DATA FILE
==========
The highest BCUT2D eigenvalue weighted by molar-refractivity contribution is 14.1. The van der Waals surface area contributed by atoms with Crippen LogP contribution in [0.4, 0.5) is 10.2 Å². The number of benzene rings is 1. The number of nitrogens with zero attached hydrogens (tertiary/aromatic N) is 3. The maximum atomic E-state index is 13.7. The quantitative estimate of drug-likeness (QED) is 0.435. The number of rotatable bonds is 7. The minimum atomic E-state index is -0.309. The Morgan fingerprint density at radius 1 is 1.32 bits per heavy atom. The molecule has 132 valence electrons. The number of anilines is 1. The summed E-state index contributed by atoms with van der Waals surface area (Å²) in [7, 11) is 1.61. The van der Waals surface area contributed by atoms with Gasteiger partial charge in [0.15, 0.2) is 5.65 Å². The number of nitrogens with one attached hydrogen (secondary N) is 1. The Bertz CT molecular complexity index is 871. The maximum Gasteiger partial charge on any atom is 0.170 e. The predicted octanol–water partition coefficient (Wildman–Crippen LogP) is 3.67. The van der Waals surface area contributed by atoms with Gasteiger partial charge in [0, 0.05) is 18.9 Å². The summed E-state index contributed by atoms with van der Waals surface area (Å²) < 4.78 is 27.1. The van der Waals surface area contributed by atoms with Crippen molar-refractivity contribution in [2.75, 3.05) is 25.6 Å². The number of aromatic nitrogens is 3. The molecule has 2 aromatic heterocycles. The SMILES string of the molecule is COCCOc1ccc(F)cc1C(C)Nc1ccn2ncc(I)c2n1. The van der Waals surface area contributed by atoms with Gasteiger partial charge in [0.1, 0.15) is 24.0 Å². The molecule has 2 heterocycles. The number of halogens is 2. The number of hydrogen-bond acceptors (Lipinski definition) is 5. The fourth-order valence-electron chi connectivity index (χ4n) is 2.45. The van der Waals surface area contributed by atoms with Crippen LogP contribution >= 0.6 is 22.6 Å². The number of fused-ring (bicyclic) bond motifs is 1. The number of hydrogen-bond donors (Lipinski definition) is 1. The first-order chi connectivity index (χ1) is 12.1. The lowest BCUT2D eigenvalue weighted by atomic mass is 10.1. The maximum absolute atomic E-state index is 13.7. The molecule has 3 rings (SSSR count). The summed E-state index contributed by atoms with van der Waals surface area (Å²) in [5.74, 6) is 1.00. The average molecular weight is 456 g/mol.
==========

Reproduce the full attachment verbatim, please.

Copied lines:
The highest BCUT2D eigenvalue weighted by molar-refractivity contribution is 14.1. The van der Waals surface area contributed by atoms with Crippen LogP contribution in [0.4, 0.5) is 10.2 Å². The number of benzene rings is 1. The number of nitrogens with zero attached hydrogens (tertiary/aromatic N) is 3. The maximum atomic E-state index is 13.7. The quantitative estimate of drug-likeness (QED) is 0.435. The number of rotatable bonds is 7. The minimum atomic E-state index is -0.309. The Morgan fingerprint density at radius 1 is 1.32 bits per heavy atom. The molecule has 132 valence electrons. The number of anilines is 1. The summed E-state index contributed by atoms with van der Waals surface area (Å²) in [7, 11) is 1.61. The van der Waals surface area contributed by atoms with Gasteiger partial charge in [0.15, 0.2) is 5.65 Å². The number of nitrogens with one attached hydrogen (secondary N) is 1. The Bertz CT molecular complexity index is 871. The maximum Gasteiger partial charge on any atom is 0.170 e. The predicted octanol–water partition coefficient (Wildman–Crippen LogP) is 3.67. The van der Waals surface area contributed by atoms with Gasteiger partial charge in [0, 0.05) is 18.9 Å². The summed E-state index contributed by atoms with van der Waals surface area (Å²) < 4.78 is 27.1. The van der Waals surface area contributed by atoms with Crippen molar-refractivity contribution in [2.75, 3.05) is 25.6 Å². The number of aromatic nitrogens is 3. The molecule has 2 aromatic heterocycles. The SMILES string of the molecule is COCCOc1ccc(F)cc1C(C)Nc1ccn2ncc(I)c2n1. The van der Waals surface area contributed by atoms with Gasteiger partial charge in [0.1, 0.15) is 24.0 Å². The molecule has 2 heterocycles. The number of halogens is 2. The number of hydrogen-bond acceptors (Lipinski definition) is 5. The fourth-order valence-electron chi connectivity index (χ4n) is 2.45. The van der Waals surface area contributed by atoms with Crippen LogP contribution >= 0.6 is 22.6 Å². The number of fused-ring (bicyclic) bond motifs is 1. The number of hydrogen-bond donors (Lipinski definition) is 1. The first-order chi connectivity index (χ1) is 12.1. The lowest BCUT2D eigenvalue weighted by atomic mass is 10.1. The maximum absolute atomic E-state index is 13.7. The molecule has 3 rings (SSSR count). The summed E-state index contributed by atoms with van der Waals surface area (Å²) in [5.74, 6) is 1.00. The average molecular weight is 456 g/mol.